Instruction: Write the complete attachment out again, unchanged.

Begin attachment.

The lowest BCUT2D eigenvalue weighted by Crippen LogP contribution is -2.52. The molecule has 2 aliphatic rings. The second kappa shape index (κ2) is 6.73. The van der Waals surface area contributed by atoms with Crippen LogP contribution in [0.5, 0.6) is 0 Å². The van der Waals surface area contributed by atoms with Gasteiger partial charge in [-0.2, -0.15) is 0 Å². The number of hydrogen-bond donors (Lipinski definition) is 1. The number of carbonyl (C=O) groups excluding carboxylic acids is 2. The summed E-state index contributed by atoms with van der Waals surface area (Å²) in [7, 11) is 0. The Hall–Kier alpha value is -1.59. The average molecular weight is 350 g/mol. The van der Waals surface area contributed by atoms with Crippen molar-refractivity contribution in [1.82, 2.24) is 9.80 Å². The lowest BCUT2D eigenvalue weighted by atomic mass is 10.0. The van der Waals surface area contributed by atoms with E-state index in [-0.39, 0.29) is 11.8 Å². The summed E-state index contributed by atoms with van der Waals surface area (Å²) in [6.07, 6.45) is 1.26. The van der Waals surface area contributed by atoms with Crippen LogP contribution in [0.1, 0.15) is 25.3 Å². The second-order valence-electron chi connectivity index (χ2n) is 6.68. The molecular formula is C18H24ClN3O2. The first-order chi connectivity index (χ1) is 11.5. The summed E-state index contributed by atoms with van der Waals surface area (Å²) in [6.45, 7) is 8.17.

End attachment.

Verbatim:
The lowest BCUT2D eigenvalue weighted by Crippen LogP contribution is -2.52. The molecule has 2 aliphatic rings. The second kappa shape index (κ2) is 6.73. The van der Waals surface area contributed by atoms with Crippen LogP contribution in [0.5, 0.6) is 0 Å². The van der Waals surface area contributed by atoms with Gasteiger partial charge in [-0.2, -0.15) is 0 Å². The number of hydrogen-bond donors (Lipinski definition) is 1. The number of carbonyl (C=O) groups excluding carboxylic acids is 2. The summed E-state index contributed by atoms with van der Waals surface area (Å²) in [7, 11) is 0. The Hall–Kier alpha value is -1.59. The average molecular weight is 350 g/mol. The van der Waals surface area contributed by atoms with Crippen molar-refractivity contribution in [1.82, 2.24) is 9.80 Å². The lowest BCUT2D eigenvalue weighted by atomic mass is 10.0. The van der Waals surface area contributed by atoms with E-state index in [-0.39, 0.29) is 11.8 Å². The summed E-state index contributed by atoms with van der Waals surface area (Å²) in [6.07, 6.45) is 1.26. The van der Waals surface area contributed by atoms with Crippen LogP contribution in [0.1, 0.15) is 25.3 Å². The second-order valence-electron chi connectivity index (χ2n) is 6.68. The molecular formula is C18H24ClN3O2. The first-order chi connectivity index (χ1) is 11.5. The summed E-state index contributed by atoms with van der Waals surface area (Å²) in [6.45, 7) is 8.17.